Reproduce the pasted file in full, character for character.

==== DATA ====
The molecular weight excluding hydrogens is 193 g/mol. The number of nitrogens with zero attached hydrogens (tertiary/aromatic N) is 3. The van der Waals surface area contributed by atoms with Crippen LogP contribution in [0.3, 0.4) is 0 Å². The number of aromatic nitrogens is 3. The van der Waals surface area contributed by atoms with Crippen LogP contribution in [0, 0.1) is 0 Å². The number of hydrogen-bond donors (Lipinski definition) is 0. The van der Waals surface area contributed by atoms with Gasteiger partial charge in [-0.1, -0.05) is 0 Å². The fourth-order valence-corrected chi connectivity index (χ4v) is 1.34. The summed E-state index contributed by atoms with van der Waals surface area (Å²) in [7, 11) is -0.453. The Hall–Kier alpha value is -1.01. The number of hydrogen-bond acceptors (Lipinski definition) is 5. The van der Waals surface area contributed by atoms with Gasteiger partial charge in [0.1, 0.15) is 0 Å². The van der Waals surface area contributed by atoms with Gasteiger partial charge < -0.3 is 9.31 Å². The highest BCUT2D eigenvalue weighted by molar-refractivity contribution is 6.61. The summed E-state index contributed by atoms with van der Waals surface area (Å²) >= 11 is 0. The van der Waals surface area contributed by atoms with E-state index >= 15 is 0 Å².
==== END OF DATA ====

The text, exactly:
The molecular weight excluding hydrogens is 193 g/mol. The number of nitrogens with zero attached hydrogens (tertiary/aromatic N) is 3. The van der Waals surface area contributed by atoms with Crippen LogP contribution in [0.3, 0.4) is 0 Å². The number of aromatic nitrogens is 3. The van der Waals surface area contributed by atoms with Crippen LogP contribution in [0, 0.1) is 0 Å². The number of hydrogen-bond donors (Lipinski definition) is 0. The van der Waals surface area contributed by atoms with Gasteiger partial charge in [-0.1, -0.05) is 0 Å². The fourth-order valence-corrected chi connectivity index (χ4v) is 1.34. The summed E-state index contributed by atoms with van der Waals surface area (Å²) in [7, 11) is -0.453. The Hall–Kier alpha value is -1.01. The number of hydrogen-bond acceptors (Lipinski definition) is 5. The van der Waals surface area contributed by atoms with Gasteiger partial charge in [0.1, 0.15) is 0 Å². The van der Waals surface area contributed by atoms with Gasteiger partial charge < -0.3 is 9.31 Å². The highest BCUT2D eigenvalue weighted by molar-refractivity contribution is 6.61. The summed E-state index contributed by atoms with van der Waals surface area (Å²) >= 11 is 0. The van der Waals surface area contributed by atoms with E-state index >= 15 is 0 Å².